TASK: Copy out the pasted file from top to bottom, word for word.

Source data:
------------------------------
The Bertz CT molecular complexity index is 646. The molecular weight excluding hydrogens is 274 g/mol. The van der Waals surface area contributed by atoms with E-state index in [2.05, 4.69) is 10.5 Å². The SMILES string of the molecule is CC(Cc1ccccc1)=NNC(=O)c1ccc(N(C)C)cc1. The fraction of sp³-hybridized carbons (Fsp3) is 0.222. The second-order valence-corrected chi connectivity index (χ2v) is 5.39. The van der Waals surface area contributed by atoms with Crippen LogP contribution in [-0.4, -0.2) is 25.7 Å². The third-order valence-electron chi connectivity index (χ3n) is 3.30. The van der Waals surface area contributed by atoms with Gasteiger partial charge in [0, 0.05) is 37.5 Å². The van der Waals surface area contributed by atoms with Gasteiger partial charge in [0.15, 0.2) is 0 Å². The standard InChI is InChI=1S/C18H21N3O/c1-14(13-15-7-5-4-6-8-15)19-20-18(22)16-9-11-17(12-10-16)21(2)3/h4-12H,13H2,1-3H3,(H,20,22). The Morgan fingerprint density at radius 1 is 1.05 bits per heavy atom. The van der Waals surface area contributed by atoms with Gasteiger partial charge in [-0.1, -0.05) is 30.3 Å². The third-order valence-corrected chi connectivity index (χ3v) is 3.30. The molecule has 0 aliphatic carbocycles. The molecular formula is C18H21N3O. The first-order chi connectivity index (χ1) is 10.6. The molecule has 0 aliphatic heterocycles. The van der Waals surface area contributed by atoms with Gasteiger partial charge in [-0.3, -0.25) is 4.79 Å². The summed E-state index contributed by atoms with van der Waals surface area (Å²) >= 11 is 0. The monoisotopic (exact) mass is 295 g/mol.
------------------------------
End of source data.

The Bertz CT molecular complexity index is 646. The molecular weight excluding hydrogens is 274 g/mol. The van der Waals surface area contributed by atoms with E-state index in [2.05, 4.69) is 10.5 Å². The SMILES string of the molecule is CC(Cc1ccccc1)=NNC(=O)c1ccc(N(C)C)cc1. The fraction of sp³-hybridized carbons (Fsp3) is 0.222. The second-order valence-corrected chi connectivity index (χ2v) is 5.39. The van der Waals surface area contributed by atoms with Crippen LogP contribution in [-0.4, -0.2) is 25.7 Å². The third-order valence-electron chi connectivity index (χ3n) is 3.30. The van der Waals surface area contributed by atoms with Gasteiger partial charge in [0, 0.05) is 37.5 Å². The van der Waals surface area contributed by atoms with Gasteiger partial charge in [0.15, 0.2) is 0 Å². The standard InChI is InChI=1S/C18H21N3O/c1-14(13-15-7-5-4-6-8-15)19-20-18(22)16-9-11-17(12-10-16)21(2)3/h4-12H,13H2,1-3H3,(H,20,22). The Morgan fingerprint density at radius 1 is 1.05 bits per heavy atom. The van der Waals surface area contributed by atoms with Gasteiger partial charge in [-0.1, -0.05) is 30.3 Å². The third-order valence-corrected chi connectivity index (χ3v) is 3.30. The molecule has 0 aliphatic carbocycles. The molecular formula is C18H21N3O. The first-order chi connectivity index (χ1) is 10.6. The molecule has 0 aliphatic heterocycles. The van der Waals surface area contributed by atoms with Gasteiger partial charge in [-0.3, -0.25) is 4.79 Å². The summed E-state index contributed by atoms with van der Waals surface area (Å²) >= 11 is 0. The monoisotopic (exact) mass is 295 g/mol.